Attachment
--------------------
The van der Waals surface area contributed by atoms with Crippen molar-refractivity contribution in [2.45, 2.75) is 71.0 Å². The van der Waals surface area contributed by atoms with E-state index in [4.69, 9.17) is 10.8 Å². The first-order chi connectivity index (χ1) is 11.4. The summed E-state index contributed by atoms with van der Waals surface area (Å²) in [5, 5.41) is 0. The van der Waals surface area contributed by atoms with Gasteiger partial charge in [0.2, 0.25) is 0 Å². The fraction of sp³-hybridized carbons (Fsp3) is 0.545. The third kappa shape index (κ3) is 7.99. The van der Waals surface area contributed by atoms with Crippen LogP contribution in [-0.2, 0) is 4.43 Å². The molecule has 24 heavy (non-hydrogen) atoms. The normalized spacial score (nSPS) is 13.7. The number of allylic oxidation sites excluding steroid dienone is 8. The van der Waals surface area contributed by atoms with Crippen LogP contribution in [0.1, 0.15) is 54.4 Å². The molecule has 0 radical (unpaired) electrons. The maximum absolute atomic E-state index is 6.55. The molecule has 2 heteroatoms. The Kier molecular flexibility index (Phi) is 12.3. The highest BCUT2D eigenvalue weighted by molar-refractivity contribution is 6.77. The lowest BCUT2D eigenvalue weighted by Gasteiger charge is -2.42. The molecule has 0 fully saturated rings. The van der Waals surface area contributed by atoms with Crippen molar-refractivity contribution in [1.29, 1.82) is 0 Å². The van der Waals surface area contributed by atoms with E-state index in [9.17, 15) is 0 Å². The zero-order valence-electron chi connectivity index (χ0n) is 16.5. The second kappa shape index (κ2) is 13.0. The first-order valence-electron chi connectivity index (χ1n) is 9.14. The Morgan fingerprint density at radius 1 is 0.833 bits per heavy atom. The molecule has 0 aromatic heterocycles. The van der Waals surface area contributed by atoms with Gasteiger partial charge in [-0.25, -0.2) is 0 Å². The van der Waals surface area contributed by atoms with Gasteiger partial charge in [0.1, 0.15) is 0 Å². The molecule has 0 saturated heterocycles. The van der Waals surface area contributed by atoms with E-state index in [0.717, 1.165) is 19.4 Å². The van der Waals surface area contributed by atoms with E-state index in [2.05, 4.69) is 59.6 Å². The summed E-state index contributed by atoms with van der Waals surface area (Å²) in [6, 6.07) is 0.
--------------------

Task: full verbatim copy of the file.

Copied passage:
The van der Waals surface area contributed by atoms with Crippen molar-refractivity contribution in [2.45, 2.75) is 71.0 Å². The van der Waals surface area contributed by atoms with E-state index in [4.69, 9.17) is 10.8 Å². The first-order chi connectivity index (χ1) is 11.4. The summed E-state index contributed by atoms with van der Waals surface area (Å²) in [5, 5.41) is 0. The van der Waals surface area contributed by atoms with Gasteiger partial charge in [0.2, 0.25) is 0 Å². The fraction of sp³-hybridized carbons (Fsp3) is 0.545. The third kappa shape index (κ3) is 7.99. The van der Waals surface area contributed by atoms with Crippen LogP contribution in [-0.2, 0) is 4.43 Å². The molecule has 24 heavy (non-hydrogen) atoms. The normalized spacial score (nSPS) is 13.7. The number of allylic oxidation sites excluding steroid dienone is 8. The van der Waals surface area contributed by atoms with Crippen LogP contribution in [0.1, 0.15) is 54.4 Å². The molecule has 0 radical (unpaired) electrons. The maximum absolute atomic E-state index is 6.55. The molecule has 2 heteroatoms. The Kier molecular flexibility index (Phi) is 12.3. The highest BCUT2D eigenvalue weighted by molar-refractivity contribution is 6.77. The lowest BCUT2D eigenvalue weighted by Gasteiger charge is -2.42. The molecule has 0 fully saturated rings. The van der Waals surface area contributed by atoms with Crippen molar-refractivity contribution in [1.29, 1.82) is 0 Å². The van der Waals surface area contributed by atoms with E-state index in [9.17, 15) is 0 Å². The zero-order valence-electron chi connectivity index (χ0n) is 16.5. The second kappa shape index (κ2) is 13.0. The first-order valence-electron chi connectivity index (χ1n) is 9.14. The Morgan fingerprint density at radius 1 is 0.833 bits per heavy atom. The molecule has 0 aromatic heterocycles. The van der Waals surface area contributed by atoms with Gasteiger partial charge in [-0.25, -0.2) is 0 Å². The van der Waals surface area contributed by atoms with Gasteiger partial charge in [0.1, 0.15) is 0 Å². The molecule has 0 saturated heterocycles. The van der Waals surface area contributed by atoms with E-state index in [0.717, 1.165) is 19.4 Å². The van der Waals surface area contributed by atoms with E-state index in [2.05, 4.69) is 59.6 Å². The summed E-state index contributed by atoms with van der Waals surface area (Å²) in [6, 6.07) is 0.